Match Analysis: One guy never wins, depends on a ludicrous finisher that he misses like Shaq shooting free throws, and channels old red and yellow Hogan. The other one has been wrestling with one arm for over half a year and is as wide as he is tall. That said, they just had what might just be the MOTY, and worthy of the full monty rating that Big Dave gave it. Moreover, Tomoaki Honma might be the best professional wrestler in the world right now.

At the end of the match, Tomoaki Honma was a winner. Oh, he got pinned. He always gets pinned. But, he made Ishii dig into something primal to get that victory. As Ishii backed Honma into a corner, while Honma struck him repeatedly, it was apparent that this was not a fair fight. It was a man against tectonic plate movement. Ishii could no more be denied his rightful victory than the sun denied its place in the morning sky. Yet, in Sendai, for a moment, there was hope earned against all logic and rational thought. Because Tomoaki Honma is the best storyteller in wrestling, and because hope is a good thing. – Sean Flynn

Kota Ibushi vs. Tomoaki Honma
February 11, 2015
New Japan Pro Wrestling
New Beginning in Osaka
Record: 293-121 (71%)

H2H Analysis: Ibushi was competing with himself in the battle for 2nd place, ultimately squeaking out a small edge over his match with HARASHIMA. The Ibushi/Honma match finished 8-5 versus the Ibushi/HARASHIMA match, so justice was served in the overall numbers. The only match, other than our #1, that had a winning record against Ibushi/Honma was Owens/Zayn (8-10). -Josh Engleman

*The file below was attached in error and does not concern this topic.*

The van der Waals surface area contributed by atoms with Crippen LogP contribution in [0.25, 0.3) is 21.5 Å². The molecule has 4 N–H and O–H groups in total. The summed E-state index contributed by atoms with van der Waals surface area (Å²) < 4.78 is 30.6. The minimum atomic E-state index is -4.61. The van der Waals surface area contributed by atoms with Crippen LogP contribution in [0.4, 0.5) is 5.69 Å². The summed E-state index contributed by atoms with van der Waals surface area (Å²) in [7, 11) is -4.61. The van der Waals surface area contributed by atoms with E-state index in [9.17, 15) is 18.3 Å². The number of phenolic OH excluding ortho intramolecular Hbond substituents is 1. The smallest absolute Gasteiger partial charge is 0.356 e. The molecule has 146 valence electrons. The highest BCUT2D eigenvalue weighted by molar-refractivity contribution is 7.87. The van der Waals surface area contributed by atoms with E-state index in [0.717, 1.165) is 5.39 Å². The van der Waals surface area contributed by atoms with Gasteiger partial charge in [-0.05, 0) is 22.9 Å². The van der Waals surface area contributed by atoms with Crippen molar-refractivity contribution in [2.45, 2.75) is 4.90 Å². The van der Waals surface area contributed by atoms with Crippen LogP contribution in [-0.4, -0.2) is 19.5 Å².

Match Analysis: The worst thing that could have happened to this match is that Tomoaki “Freaking” Honma had a five star match of the year classic three days later against Tomohiro Ishii. It’s too bad that a match like this will be at best, an afterthought to fans who saw both matches, to at worst, forgotten completely. This match wasn’t as fluid as an Ibushi match usually is, because it shouldn’t have been. This was a Honma match through and through, so it was a fight with one guy illogically attempting to kill himself with headbutts from every direction. Through defeat, Honma continues to have the crowd in the palm of his hand, something that a large majority of his contemporaries have never or will never be able to do anywhere near his level. This was an absolutely fantastic, hard hitting war. It’s tempting to watch Ishii vs. Honma again, but save a little time for this one, too. – Jason Felix